US 3644044 A
Identification of unknown constituents and their relative concentrations in a solid surface is made by bombarding the solid surface with an ion or molecule beam having low energy and low density, so as to achieve the sputtering of excited particles directly from the surface and resultant photon emissions characteristic of the sputtered particles.
Description (OCR text may contain errors)
Unite Sites Tolls et al.
[ 51 Feb. 22, 1972  METHOD OF ANALYZING A SOLID SURFACE FROM PHGTON EMISSIONS 0F SPUTTERED PARTICLES  Inventors: Norman Henry Tolk, Westfield; Clark Woody White, Dover, both of NJ.
Bell Telephone Laboratories Incorporated, Murray Hill, NJ.
221 Filed: May20, 1970 21] Appl.No.: 38,961
 US. Cl. ..356/85, 250/49.5 P, 250/71 R  Int. Cl. t ..H0lj 37/26, GOlj 3/30  Field of Search ..250/49.5 P, 71 R; 356/85  References Cited UNITED STATES PATENTS 3,217,162 lI/l965 Wehner ..250/49.5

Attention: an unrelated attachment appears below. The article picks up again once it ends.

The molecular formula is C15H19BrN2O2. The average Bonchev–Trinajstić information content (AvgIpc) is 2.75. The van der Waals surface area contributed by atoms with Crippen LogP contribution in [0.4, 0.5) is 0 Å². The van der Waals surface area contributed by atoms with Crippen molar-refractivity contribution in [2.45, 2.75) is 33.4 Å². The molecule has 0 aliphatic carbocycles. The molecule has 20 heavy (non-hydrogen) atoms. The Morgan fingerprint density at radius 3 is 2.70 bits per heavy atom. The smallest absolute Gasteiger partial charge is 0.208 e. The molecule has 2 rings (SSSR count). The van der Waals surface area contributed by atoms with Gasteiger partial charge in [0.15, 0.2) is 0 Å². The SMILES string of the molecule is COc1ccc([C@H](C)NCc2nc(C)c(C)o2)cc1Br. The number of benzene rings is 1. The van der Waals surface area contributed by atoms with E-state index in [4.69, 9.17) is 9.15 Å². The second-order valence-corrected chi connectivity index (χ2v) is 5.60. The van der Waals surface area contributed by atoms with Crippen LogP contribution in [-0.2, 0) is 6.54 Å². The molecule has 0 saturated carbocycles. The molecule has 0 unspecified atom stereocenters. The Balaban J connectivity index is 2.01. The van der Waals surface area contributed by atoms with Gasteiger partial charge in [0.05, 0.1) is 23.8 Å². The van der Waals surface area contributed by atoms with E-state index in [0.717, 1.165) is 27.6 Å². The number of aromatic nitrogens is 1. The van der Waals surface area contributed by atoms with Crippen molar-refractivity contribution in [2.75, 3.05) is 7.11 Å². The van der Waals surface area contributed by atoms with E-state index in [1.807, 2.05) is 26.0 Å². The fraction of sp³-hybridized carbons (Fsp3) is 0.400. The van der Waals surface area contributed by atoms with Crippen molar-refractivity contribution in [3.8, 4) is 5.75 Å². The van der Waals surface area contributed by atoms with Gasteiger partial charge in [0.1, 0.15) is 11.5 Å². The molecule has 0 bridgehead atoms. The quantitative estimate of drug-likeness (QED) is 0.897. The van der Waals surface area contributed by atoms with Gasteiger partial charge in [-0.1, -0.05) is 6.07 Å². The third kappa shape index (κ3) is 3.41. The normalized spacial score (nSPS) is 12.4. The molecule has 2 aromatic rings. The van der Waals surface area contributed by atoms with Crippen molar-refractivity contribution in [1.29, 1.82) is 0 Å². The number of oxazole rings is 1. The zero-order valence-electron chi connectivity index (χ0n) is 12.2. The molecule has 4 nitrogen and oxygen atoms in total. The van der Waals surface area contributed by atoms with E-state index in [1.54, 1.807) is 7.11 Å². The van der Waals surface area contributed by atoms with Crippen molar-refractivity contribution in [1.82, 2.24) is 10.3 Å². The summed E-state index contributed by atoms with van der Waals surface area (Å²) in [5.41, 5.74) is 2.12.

OTHER PUBLICATIONS Sawatzky et al; Review of Scientific Instn; Volume 37, No. 10; October, 1966; pp. 1324-1329; 250-49.5PI Liebl et al; New Developments In Ion Microprobe Mass Analyzer; November 8, 1968; pp. 1 to 4; 250-49.5PI
Primary Examiner-Anthony L. Birch Attorney-R. J. Guenther and Edwin B. Cave  ABSCT Identification of unknown constituents and their relative concentrations in a solid surface is made by bombarding the solid surface with an ion or molecule beam having low energy and low density, so as to achieve the sputtering of excited particles directly from the surface and resultant photon emissions characteristic of the sputtered particles.
6 Claims, 12 Drawing Figures PATENTEDFEB22 I972 33, 44,044
sum 1 [IF 5 44'00 3600 WAVELENGTH (ANGSTROMS) FIG. 2
AiISNlLNI N. H. TOLK /Nl/E/V7'OR$ C. W WHITE PATENTEDFEBZZ I972 SHEET 3 OF 5 FIG. 5
52 oo WAVELENGTH (ANGSTROMS) 5200 WAVELENGTH (ANGSTROMS) 5200 WAVELENGTH PAIENTEOFB22 I972 3, 544, 044
SHEET u DF 5 1 l l 1 1 1 l I l I I 7800 7200 6400 5600 4800 40 00 3 200 WAVELENGTH (ANGSTROMS) FIG. 9
l 1 l 4 l I l 1 I l l I l I A I WAVELENGTH (ANGSTROMS) LAB ENERGY (EV) PAIENTEDFEB 22 m2 SHEET 5 OF 5 2 6t 620E325 152M323 8 8 88 88 8Q 88 88 88 88 88 jig; M m
METHOD OF ANALYZING A SOLID SURFACE FROM PHOTON EMISSIONS OF SPUTTERED PARTICLES BACKGROUND OF THE INVENTION 1. Field of the Invention This invention relates to a method and apparatus for analyzing solid surfaces by means of low-energy collisions with a low-density gaseous particle beam to produce characteristic spectra.